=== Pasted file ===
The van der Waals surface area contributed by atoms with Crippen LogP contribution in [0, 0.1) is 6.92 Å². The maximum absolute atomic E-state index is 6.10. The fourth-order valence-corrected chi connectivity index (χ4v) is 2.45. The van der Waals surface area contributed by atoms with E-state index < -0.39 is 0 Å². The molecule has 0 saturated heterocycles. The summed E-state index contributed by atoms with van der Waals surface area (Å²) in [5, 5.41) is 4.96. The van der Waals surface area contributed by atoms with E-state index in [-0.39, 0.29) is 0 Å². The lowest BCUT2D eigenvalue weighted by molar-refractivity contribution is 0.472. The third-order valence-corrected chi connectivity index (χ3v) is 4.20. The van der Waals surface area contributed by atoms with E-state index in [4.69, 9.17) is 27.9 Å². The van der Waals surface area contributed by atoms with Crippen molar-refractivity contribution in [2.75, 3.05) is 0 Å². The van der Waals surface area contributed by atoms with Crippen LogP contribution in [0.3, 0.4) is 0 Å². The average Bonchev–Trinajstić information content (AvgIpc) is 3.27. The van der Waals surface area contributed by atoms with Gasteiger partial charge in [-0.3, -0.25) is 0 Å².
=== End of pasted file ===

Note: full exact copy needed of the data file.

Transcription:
The van der Waals surface area contributed by atoms with Crippen LogP contribution in [0, 0.1) is 6.92 Å². The maximum absolute atomic E-state index is 6.10. The fourth-order valence-corrected chi connectivity index (χ4v) is 2.45. The van der Waals surface area contributed by atoms with E-state index < -0.39 is 0 Å². The molecule has 0 saturated heterocycles. The summed E-state index contributed by atoms with van der Waals surface area (Å²) in [5, 5.41) is 4.96. The van der Waals surface area contributed by atoms with E-state index in [-0.39, 0.29) is 0 Å². The lowest BCUT2D eigenvalue weighted by molar-refractivity contribution is 0.472. The third-order valence-corrected chi connectivity index (χ3v) is 4.20. The van der Waals surface area contributed by atoms with E-state index in [4.69, 9.17) is 27.9 Å². The van der Waals surface area contributed by atoms with Crippen molar-refractivity contribution in [2.75, 3.05) is 0 Å². The van der Waals surface area contributed by atoms with Crippen LogP contribution in [0.3, 0.4) is 0 Å². The average Bonchev–Trinajstić information content (AvgIpc) is 3.27. The van der Waals surface area contributed by atoms with Gasteiger partial charge in [-0.3, -0.25) is 0 Å².